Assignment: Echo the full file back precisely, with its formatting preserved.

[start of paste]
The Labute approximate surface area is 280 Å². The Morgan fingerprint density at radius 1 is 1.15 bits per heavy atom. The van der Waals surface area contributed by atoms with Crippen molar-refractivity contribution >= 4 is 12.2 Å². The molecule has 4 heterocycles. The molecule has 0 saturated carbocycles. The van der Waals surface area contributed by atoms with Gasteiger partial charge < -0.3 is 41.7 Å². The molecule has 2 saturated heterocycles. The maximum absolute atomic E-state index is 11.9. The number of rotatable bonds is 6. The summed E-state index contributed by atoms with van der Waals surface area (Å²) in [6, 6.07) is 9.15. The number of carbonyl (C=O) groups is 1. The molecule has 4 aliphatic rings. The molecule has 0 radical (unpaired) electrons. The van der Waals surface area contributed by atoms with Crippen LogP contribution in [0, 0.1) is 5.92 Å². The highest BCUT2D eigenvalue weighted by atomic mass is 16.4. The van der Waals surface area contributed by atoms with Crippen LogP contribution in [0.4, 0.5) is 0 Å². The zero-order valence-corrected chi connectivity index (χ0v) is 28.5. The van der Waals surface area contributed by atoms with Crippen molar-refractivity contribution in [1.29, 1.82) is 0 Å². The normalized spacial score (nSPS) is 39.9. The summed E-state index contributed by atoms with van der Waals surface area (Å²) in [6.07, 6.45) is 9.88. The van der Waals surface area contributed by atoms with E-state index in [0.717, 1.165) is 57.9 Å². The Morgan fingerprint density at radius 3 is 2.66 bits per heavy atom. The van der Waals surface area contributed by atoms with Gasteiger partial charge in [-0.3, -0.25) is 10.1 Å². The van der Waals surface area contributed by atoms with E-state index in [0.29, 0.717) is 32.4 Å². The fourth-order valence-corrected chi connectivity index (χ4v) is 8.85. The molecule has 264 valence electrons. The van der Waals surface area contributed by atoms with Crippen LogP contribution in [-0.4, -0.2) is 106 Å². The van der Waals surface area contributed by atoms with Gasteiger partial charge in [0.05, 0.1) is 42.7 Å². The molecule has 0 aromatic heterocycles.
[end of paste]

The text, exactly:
The Labute approximate surface area is 280 Å². The Morgan fingerprint density at radius 1 is 1.15 bits per heavy atom. The van der Waals surface area contributed by atoms with Crippen molar-refractivity contribution >= 4 is 12.2 Å². The molecule has 4 heterocycles. The molecule has 0 saturated carbocycles. The van der Waals surface area contributed by atoms with Gasteiger partial charge < -0.3 is 41.7 Å². The molecule has 2 saturated heterocycles. The maximum absolute atomic E-state index is 11.9. The number of rotatable bonds is 6. The summed E-state index contributed by atoms with van der Waals surface area (Å²) in [6, 6.07) is 9.15. The number of carbonyl (C=O) groups is 1. The molecule has 4 aliphatic rings. The molecule has 0 radical (unpaired) electrons. The van der Waals surface area contributed by atoms with Crippen LogP contribution in [0, 0.1) is 5.92 Å². The highest BCUT2D eigenvalue weighted by atomic mass is 16.4. The van der Waals surface area contributed by atoms with Crippen LogP contribution in [0.4, 0.5) is 0 Å². The zero-order valence-corrected chi connectivity index (χ0v) is 28.5. The van der Waals surface area contributed by atoms with Crippen molar-refractivity contribution in [1.29, 1.82) is 0 Å². The normalized spacial score (nSPS) is 39.9. The summed E-state index contributed by atoms with van der Waals surface area (Å²) in [6.07, 6.45) is 9.88. The van der Waals surface area contributed by atoms with E-state index in [0.717, 1.165) is 57.9 Å². The Morgan fingerprint density at radius 3 is 2.66 bits per heavy atom. The van der Waals surface area contributed by atoms with Gasteiger partial charge in [-0.3, -0.25) is 10.1 Å². The van der Waals surface area contributed by atoms with E-state index in [0.29, 0.717) is 32.4 Å². The fourth-order valence-corrected chi connectivity index (χ4v) is 8.85. The molecule has 264 valence electrons. The van der Waals surface area contributed by atoms with Crippen LogP contribution in [-0.4, -0.2) is 106 Å². The van der Waals surface area contributed by atoms with Gasteiger partial charge in [0.05, 0.1) is 42.7 Å². The molecule has 0 aromatic heterocycles.